What is Apologetics?
Christian apologetics is that discipline concerned with defending Christian doctrine. Despite the name, apologetics is not concerned with apologizing, but defending, or answering.
But in your hearts regard Christ the Lord as holy, ready at any time to give a defense to anyone who asks you for a reason for the hope that is in you. (1 Peter 3:15)
The phrase “give a defense” is translated from the Greek word apologia. It’s not hard to see where we get the English word. So, here we have a biblical mandate to be ready to defend our faith and give an answer to those who have critical questions.
What Apologetics is Not
Apologetics is not about showing who is the smartest. It is not about winning arguments, or debates. The purpose of apologetics is to win a person, not an argument. With this purpose in mind, apologetics becomes Christ-centered. This means that although we may be giving a rational defense for morality, intelligent design, or the reliability of Scripture; our main purpose is to convince our audience that Jesus died a sacrificial death to atone for their sins and they must trust in Him for salvation.
Apologetics is not a substitute for preaching, evangelism, or Scripture reading. Apologetics should be viewed as supplemental to the previous mentioned endeavors. While preaching a biblical passage it may be worthwhile to highlight an apologetic argument. For example, while preaching Genesis 1 you may take a moment to discuss the modern debate between Intelligent Design and Evolution.
Apologetics is not evangelism. However, it can be a tool for evangelism. One has not done evangelism until the gospel is preached and an opportunity to respond to the gospel has been given. Apologetics should be viewed as a tool to break-down the “walls” of the critic in order to win an opportunity for evangelism.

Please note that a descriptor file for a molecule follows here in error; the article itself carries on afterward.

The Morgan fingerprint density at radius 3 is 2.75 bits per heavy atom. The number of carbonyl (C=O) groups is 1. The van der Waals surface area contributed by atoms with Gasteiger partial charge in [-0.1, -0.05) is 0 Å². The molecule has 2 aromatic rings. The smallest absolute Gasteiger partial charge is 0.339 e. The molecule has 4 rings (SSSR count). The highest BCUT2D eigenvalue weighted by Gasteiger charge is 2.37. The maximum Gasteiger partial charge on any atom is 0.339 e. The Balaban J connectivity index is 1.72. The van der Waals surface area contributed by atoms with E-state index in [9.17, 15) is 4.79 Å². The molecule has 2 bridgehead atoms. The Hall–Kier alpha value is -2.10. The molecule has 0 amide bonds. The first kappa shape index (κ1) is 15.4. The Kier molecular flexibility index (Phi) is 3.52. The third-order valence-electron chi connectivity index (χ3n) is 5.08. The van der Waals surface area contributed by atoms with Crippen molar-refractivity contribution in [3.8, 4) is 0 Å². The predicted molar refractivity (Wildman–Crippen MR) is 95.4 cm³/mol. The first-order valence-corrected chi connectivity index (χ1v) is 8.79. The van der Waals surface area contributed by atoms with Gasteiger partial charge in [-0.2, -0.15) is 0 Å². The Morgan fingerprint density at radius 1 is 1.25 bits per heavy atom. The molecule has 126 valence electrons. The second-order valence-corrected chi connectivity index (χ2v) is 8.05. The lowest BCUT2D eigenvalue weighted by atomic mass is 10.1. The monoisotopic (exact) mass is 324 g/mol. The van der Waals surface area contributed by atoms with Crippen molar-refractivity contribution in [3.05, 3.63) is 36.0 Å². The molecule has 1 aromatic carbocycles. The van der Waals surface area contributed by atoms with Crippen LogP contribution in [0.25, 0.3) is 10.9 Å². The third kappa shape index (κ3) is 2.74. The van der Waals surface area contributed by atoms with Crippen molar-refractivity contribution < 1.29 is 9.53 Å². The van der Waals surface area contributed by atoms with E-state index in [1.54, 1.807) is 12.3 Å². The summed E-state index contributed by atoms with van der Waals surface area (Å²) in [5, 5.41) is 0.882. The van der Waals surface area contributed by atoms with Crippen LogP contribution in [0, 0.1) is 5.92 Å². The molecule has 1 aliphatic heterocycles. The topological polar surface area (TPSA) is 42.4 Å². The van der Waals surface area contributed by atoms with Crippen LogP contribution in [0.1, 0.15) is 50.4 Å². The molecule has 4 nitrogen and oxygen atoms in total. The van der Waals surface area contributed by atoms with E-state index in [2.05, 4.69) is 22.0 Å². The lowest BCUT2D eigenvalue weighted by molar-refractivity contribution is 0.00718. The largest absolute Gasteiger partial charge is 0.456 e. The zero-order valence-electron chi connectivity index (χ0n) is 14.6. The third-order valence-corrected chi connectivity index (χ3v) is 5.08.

There is a plethora of apologetic resources being produced and that is fantastic! However, reading a chapter a day of the latest apologetic book is no substitute for reading the Scriptures. The Scriptures are inspired by God and are useful for teaching and correction. We should be more concerned with reading the Scriptures than apologetic resources. Nonetheless, I do recommend supplemental apologetic reading.
The Spirit of Apologetics
Yet do this with gentleness and respect, keeping a clear conscience, so that when you are accused, those who disparage your good conduct in Christ will be put to shame. (1 Peter 3:16)
In the context of 1 Peter, Christians are commanded to respond to accusations against them with gentleness and respect. How much more should we conduct ourselves with gentleness when answering critics of our faith? Man’s anger will not accomplish God’s righteousness (James 1:20). Therefore, we must refrain from letting a debate get too heated, or from tweeting a less than genuine response. Better we lose a debate than our integrity.
Who Does Apologetics?
Apologetics is not (just) a professional endeavor. All Christians will most likely participate in some form of apologetics whether they want to, or not. This doesn’t mean that you need to have every answer to every question. My advice would be to become familiar with an apologetic resource (I recommend them all the time) that you can continually turn back to when you have a question. This way, when you are faced with a question you are unsure of, you can easily go and search for answers from people who do apologetics as a profession.
Love as an Apologetic
Always remember that nobody has ever been argued into the kingdom of God. Ultimately, showing love to others – even our enemies – is the best apologetic. Yes, rational defenses can do much to prepare a critic for conversion, but ultimately it is the Spirit of God who calls. Let’s pray for our critics, seek ways to love them, and do our best to answer their questions.
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